The saga in question is Sverre's Saga, which is a chronicle about a Norwegian king. Indeed, it is actually one of the very few that describes the events of the Viking Age and Medieval times in Norway. 

Until this discovery, there remained doubts about whether the stories of the saga were true. This finding, however, shows that the saga's story has at least some truth to it.

As the project leader at the site, Anna Petersén noted, "As far as I know, there is no known example of the discovery of an individual historically connected with an act of war as far back as the year 1197. The fact that this actually corroborates an event described in Sverre's Saga is simply amazing," according to the website of the Norwegian Institute for Cultural Heritage Research (NIKU).

Archaeologists at work. Photo: Norwegian Institute for Cultural Heritage Research (NIKU)

The story of King Sverre Sigurdsson

The story goes that in the year 1197, King Sverre Sigurdsson and his Birkebeiner mercenaries were attacked and subsequently defeated by his rivals, the Baglers, in his castle stronghold called Sverresborg.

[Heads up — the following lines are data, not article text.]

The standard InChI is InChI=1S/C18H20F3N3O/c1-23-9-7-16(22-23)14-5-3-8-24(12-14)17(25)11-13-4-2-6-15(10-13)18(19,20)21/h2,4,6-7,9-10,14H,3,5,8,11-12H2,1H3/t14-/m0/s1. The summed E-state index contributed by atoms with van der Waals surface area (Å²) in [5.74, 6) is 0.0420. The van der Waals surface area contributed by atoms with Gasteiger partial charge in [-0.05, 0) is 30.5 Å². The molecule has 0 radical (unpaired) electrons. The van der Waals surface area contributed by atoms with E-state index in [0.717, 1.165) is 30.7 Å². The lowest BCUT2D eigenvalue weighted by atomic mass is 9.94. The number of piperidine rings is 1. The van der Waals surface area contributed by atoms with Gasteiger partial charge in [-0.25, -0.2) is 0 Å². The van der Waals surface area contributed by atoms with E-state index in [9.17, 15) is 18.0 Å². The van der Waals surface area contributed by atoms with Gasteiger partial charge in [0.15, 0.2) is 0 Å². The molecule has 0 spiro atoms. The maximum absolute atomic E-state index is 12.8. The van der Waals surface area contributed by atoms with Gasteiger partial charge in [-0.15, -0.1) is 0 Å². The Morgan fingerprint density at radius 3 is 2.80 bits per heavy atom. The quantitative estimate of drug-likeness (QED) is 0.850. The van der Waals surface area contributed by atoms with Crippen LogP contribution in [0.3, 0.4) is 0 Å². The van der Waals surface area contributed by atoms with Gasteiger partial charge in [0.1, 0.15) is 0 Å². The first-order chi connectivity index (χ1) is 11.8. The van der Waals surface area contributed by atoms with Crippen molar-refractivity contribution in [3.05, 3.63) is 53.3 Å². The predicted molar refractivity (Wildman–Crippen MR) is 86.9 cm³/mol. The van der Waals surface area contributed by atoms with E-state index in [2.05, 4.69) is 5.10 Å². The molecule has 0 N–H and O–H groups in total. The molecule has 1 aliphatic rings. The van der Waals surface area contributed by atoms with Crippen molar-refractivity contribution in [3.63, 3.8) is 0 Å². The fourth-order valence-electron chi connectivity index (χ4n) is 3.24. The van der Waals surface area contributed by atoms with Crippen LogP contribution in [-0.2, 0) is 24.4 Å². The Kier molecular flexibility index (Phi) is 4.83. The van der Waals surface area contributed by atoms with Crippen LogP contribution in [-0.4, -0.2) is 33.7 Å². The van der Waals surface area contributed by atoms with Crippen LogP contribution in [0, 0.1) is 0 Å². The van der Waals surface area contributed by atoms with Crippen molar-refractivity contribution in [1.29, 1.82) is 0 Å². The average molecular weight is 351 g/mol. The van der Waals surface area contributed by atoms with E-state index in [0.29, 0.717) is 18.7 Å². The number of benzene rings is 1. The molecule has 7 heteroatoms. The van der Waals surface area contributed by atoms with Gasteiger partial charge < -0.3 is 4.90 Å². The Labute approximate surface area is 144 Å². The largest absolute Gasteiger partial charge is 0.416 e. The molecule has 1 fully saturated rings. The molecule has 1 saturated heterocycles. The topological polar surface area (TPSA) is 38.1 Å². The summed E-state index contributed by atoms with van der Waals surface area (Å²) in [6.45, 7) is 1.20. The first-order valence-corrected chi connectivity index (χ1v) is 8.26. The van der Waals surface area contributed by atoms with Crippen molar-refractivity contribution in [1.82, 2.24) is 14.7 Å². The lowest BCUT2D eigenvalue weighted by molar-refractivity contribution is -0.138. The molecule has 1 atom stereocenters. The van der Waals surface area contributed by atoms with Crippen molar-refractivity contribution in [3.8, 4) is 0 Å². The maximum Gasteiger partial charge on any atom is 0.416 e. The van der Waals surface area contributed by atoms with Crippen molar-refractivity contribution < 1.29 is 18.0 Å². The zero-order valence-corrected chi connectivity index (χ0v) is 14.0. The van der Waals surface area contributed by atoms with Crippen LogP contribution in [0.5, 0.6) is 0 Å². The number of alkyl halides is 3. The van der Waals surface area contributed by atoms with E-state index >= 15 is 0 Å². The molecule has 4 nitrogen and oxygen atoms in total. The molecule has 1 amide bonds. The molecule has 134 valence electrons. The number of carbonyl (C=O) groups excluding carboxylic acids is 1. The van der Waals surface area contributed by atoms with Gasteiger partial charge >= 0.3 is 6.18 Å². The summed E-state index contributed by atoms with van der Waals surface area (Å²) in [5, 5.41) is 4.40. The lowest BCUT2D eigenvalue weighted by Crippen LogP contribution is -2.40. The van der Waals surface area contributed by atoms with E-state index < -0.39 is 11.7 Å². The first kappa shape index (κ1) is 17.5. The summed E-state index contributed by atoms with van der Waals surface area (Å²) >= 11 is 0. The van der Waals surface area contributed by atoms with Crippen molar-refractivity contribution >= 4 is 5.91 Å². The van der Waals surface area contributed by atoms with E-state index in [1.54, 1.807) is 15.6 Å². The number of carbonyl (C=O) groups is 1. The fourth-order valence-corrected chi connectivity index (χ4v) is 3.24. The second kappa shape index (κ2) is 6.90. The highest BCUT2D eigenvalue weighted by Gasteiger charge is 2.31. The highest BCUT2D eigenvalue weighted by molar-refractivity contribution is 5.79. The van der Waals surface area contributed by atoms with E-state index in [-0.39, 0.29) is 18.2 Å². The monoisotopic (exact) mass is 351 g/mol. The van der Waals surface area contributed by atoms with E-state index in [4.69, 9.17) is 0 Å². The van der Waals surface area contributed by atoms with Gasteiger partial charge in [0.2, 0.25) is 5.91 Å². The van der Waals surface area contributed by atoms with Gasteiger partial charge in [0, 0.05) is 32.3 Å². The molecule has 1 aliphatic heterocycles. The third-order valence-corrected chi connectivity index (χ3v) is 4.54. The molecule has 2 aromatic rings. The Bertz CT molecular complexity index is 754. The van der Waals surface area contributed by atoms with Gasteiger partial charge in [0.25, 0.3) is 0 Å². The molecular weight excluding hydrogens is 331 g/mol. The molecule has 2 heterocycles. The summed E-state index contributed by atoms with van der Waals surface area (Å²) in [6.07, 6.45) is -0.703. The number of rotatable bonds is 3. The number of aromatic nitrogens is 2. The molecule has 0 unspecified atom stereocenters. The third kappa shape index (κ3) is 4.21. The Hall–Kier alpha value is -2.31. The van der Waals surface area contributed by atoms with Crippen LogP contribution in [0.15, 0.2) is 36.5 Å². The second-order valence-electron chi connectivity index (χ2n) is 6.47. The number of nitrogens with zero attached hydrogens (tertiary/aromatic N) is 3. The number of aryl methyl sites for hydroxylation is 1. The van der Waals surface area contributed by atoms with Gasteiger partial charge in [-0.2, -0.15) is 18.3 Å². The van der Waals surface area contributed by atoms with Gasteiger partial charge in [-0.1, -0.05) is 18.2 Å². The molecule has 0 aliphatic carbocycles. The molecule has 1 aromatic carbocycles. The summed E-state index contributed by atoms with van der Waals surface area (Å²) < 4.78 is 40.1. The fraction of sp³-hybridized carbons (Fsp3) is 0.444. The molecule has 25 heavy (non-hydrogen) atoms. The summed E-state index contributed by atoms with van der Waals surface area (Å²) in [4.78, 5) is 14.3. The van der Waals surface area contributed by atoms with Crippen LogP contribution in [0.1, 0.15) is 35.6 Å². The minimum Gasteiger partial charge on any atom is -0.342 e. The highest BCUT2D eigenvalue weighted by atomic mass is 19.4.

The Baglers did not only destroy the buildings there but also the freshwater supply of the castle. This was done by throwing one of King Sverre's dead men into the well, which they then filled with stones.

READ MORE: What you need to know about Norse sagas

Now that the archaeologists have excavated the well, they have been able to confirm that this story is, in fact, true. 

Radiocarbon dating

After radiocarbon dating parts of the skeleton which they found at the bottom of the well, it showed that this person had both lived and died in the late 12th century. 

Interestingly enough, this was also the same time that the saga's story took place. These excavations also showed the timber posts and the lining that belonged to the castle's walls.

As Petersén concludes, "this is a unique glimpse of an important historical event. You can almost feel it. It's almost as if you were there". 

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